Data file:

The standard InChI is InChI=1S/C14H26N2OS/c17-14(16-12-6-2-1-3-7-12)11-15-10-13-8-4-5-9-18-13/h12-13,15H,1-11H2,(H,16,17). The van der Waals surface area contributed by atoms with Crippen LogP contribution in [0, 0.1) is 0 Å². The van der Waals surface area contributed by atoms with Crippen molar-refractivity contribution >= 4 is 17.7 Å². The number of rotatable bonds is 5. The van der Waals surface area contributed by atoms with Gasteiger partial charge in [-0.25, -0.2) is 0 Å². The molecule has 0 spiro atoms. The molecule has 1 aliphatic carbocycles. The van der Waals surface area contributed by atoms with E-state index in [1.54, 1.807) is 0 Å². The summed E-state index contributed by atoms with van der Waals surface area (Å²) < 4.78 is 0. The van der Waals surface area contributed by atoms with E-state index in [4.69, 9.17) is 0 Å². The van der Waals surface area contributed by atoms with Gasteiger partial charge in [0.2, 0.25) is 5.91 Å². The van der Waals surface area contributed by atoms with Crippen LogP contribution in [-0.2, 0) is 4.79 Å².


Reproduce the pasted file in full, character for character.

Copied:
The standard InChI is InChI=1S/C14H26N2OS/c17-14(16-12-6-2-1-3-7-12)11-15-10-13-8-4-5-9-18-13/h12-13,15H,1-11H2,(H,16,17). The van der Waals surface area contributed by atoms with Crippen LogP contribution in [0, 0.1) is 0 Å². The van der Waals surface area contributed by atoms with Crippen molar-refractivity contribution >= 4 is 17.7 Å². The number of rotatable bonds is 5. The van der Waals surface area contributed by atoms with Gasteiger partial charge in [-0.25, -0.2) is 0 Å². The molecule has 0 spiro atoms. The molecule has 1 aliphatic carbocycles. The van der Waals surface area contributed by atoms with E-state index in [1.54, 1.807) is 0 Å². The summed E-state index contributed by atoms with van der Waals surface area (Å²) < 4.78 is 0. The van der Waals surface area contributed by atoms with E-state index in [4.69, 9.17) is 0 Å². The van der Waals surface area contributed by atoms with Gasteiger partial charge in [0.2, 0.25) is 5.91 Å². The van der Waals surface area contributed by atoms with Crippen LogP contribution in [-0.2, 0) is 4.79 Å².